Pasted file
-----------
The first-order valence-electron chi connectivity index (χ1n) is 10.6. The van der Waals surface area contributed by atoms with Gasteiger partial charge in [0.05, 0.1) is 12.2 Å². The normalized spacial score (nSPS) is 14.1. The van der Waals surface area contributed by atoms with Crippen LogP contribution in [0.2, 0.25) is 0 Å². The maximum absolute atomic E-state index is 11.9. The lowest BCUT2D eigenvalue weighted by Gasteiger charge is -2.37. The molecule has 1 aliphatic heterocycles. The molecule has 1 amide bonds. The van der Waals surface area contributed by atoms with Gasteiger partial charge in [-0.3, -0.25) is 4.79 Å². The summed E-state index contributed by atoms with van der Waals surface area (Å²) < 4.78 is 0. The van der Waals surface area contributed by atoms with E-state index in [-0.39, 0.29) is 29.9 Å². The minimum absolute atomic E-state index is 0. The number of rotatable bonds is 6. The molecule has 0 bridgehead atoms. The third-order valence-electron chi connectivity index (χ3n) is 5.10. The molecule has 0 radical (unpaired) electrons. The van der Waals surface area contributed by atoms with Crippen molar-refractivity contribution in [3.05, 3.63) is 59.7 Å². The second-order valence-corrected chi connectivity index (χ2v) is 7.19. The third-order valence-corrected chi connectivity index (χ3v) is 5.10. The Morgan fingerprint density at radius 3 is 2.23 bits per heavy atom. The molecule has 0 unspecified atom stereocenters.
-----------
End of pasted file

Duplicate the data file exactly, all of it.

The first-order valence-electron chi connectivity index (χ1n) is 10.6. The van der Waals surface area contributed by atoms with Gasteiger partial charge in [0.05, 0.1) is 12.2 Å². The normalized spacial score (nSPS) is 14.1. The van der Waals surface area contributed by atoms with Crippen LogP contribution in [0.2, 0.25) is 0 Å². The maximum absolute atomic E-state index is 11.9. The lowest BCUT2D eigenvalue weighted by Gasteiger charge is -2.37. The molecule has 1 aliphatic heterocycles. The molecule has 1 amide bonds. The van der Waals surface area contributed by atoms with Gasteiger partial charge in [-0.3, -0.25) is 4.79 Å². The summed E-state index contributed by atoms with van der Waals surface area (Å²) < 4.78 is 0. The van der Waals surface area contributed by atoms with E-state index in [-0.39, 0.29) is 29.9 Å². The minimum absolute atomic E-state index is 0. The number of rotatable bonds is 6. The molecule has 0 bridgehead atoms. The third-order valence-electron chi connectivity index (χ3n) is 5.10. The molecule has 0 radical (unpaired) electrons. The van der Waals surface area contributed by atoms with Crippen molar-refractivity contribution in [3.05, 3.63) is 59.7 Å². The second-order valence-corrected chi connectivity index (χ2v) is 7.19. The third-order valence-corrected chi connectivity index (χ3v) is 5.10. The Morgan fingerprint density at radius 3 is 2.23 bits per heavy atom. The molecule has 0 unspecified atom stereocenters.